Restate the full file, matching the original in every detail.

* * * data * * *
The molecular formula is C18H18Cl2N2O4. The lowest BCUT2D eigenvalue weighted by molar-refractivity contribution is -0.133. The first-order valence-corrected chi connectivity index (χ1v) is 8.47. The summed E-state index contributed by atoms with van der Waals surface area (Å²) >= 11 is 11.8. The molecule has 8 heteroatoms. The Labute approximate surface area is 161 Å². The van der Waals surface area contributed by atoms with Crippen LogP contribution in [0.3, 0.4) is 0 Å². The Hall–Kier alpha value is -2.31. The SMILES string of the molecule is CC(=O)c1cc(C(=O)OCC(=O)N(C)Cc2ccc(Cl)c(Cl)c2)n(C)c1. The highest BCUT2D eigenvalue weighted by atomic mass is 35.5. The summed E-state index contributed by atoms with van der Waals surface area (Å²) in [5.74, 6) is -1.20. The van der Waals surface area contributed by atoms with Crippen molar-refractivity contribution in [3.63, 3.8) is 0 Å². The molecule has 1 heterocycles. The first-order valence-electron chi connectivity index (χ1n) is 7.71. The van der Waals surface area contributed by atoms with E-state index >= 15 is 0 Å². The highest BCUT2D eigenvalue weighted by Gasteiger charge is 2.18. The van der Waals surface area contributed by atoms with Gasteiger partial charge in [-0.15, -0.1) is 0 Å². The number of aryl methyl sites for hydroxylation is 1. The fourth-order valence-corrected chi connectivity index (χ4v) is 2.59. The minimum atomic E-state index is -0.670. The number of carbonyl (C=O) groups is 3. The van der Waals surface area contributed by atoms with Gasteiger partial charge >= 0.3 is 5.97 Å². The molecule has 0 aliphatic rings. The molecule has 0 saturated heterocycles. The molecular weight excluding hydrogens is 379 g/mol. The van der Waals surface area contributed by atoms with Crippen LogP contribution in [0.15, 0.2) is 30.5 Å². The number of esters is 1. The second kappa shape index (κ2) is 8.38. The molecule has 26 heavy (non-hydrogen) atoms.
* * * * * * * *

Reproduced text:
The molecular formula is C18H18Cl2N2O4. The lowest BCUT2D eigenvalue weighted by molar-refractivity contribution is -0.133. The first-order valence-corrected chi connectivity index (χ1v) is 8.47. The summed E-state index contributed by atoms with van der Waals surface area (Å²) >= 11 is 11.8. The molecule has 8 heteroatoms. The Labute approximate surface area is 161 Å². The van der Waals surface area contributed by atoms with Crippen LogP contribution in [0.3, 0.4) is 0 Å². The Hall–Kier alpha value is -2.31. The SMILES string of the molecule is CC(=O)c1cc(C(=O)OCC(=O)N(C)Cc2ccc(Cl)c(Cl)c2)n(C)c1. The highest BCUT2D eigenvalue weighted by atomic mass is 35.5. The summed E-state index contributed by atoms with van der Waals surface area (Å²) in [5.74, 6) is -1.20. The van der Waals surface area contributed by atoms with Crippen molar-refractivity contribution in [3.63, 3.8) is 0 Å². The molecule has 1 heterocycles. The first-order valence-electron chi connectivity index (χ1n) is 7.71. The van der Waals surface area contributed by atoms with E-state index >= 15 is 0 Å². The highest BCUT2D eigenvalue weighted by Gasteiger charge is 2.18. The van der Waals surface area contributed by atoms with Gasteiger partial charge in [-0.15, -0.1) is 0 Å². The number of aryl methyl sites for hydroxylation is 1. The fourth-order valence-corrected chi connectivity index (χ4v) is 2.59. The minimum atomic E-state index is -0.670. The number of carbonyl (C=O) groups is 3. The van der Waals surface area contributed by atoms with Gasteiger partial charge >= 0.3 is 5.97 Å². The molecule has 0 aliphatic rings. The molecule has 0 saturated heterocycles. The molecular weight excluding hydrogens is 379 g/mol. The van der Waals surface area contributed by atoms with Crippen LogP contribution in [0.15, 0.2) is 30.5 Å². The number of esters is 1. The second kappa shape index (κ2) is 8.38. The molecule has 26 heavy (non-hydrogen) atoms.